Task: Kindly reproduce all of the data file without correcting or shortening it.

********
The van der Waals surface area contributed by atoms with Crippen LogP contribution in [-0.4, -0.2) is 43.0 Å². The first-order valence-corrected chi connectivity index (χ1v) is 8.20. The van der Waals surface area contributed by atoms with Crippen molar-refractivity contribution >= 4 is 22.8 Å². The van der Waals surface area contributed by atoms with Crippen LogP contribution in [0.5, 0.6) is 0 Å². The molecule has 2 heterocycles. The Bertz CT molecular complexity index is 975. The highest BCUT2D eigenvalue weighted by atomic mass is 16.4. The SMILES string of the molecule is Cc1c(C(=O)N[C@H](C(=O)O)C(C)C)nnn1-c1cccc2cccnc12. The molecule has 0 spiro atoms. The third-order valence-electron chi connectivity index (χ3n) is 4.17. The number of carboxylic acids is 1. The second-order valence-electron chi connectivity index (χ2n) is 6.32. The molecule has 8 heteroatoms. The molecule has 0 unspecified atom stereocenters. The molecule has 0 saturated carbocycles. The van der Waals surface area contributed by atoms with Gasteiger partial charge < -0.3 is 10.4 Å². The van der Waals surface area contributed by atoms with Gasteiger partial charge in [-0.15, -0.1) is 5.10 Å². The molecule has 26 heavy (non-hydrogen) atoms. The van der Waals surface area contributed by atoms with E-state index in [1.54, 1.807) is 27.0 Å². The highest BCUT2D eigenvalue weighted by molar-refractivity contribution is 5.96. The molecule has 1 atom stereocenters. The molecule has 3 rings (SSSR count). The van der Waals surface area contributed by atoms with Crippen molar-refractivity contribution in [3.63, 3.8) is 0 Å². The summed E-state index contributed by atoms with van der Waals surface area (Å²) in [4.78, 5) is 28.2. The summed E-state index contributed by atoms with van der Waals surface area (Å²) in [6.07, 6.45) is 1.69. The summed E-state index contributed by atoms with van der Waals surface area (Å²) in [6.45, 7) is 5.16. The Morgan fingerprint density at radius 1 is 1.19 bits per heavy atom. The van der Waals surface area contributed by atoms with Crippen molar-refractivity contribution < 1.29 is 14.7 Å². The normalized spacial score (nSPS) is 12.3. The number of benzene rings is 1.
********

The van der Waals surface area contributed by atoms with Crippen LogP contribution in [-0.4, -0.2) is 43.0 Å². The first-order valence-corrected chi connectivity index (χ1v) is 8.20. The van der Waals surface area contributed by atoms with Crippen molar-refractivity contribution >= 4 is 22.8 Å². The van der Waals surface area contributed by atoms with Crippen LogP contribution in [0.5, 0.6) is 0 Å². The molecule has 2 heterocycles. The Bertz CT molecular complexity index is 975. The highest BCUT2D eigenvalue weighted by atomic mass is 16.4. The SMILES string of the molecule is Cc1c(C(=O)N[C@H](C(=O)O)C(C)C)nnn1-c1cccc2cccnc12. The molecule has 0 spiro atoms. The third-order valence-electron chi connectivity index (χ3n) is 4.17. The number of carboxylic acids is 1. The second-order valence-electron chi connectivity index (χ2n) is 6.32. The molecule has 8 heteroatoms. The molecule has 0 unspecified atom stereocenters. The molecule has 0 saturated carbocycles. The van der Waals surface area contributed by atoms with Gasteiger partial charge < -0.3 is 10.4 Å². The van der Waals surface area contributed by atoms with Gasteiger partial charge in [-0.15, -0.1) is 5.10 Å². The molecule has 26 heavy (non-hydrogen) atoms. The van der Waals surface area contributed by atoms with E-state index in [1.54, 1.807) is 27.0 Å². The highest BCUT2D eigenvalue weighted by molar-refractivity contribution is 5.96. The molecule has 1 atom stereocenters. The molecule has 3 rings (SSSR count). The van der Waals surface area contributed by atoms with Crippen molar-refractivity contribution in [3.63, 3.8) is 0 Å². The summed E-state index contributed by atoms with van der Waals surface area (Å²) in [4.78, 5) is 28.2. The summed E-state index contributed by atoms with van der Waals surface area (Å²) in [6.07, 6.45) is 1.69. The summed E-state index contributed by atoms with van der Waals surface area (Å²) in [6.45, 7) is 5.16. The Morgan fingerprint density at radius 1 is 1.19 bits per heavy atom. The van der Waals surface area contributed by atoms with Crippen molar-refractivity contribution < 1.29 is 14.7 Å². The normalized spacial score (nSPS) is 12.3. The number of benzene rings is 1.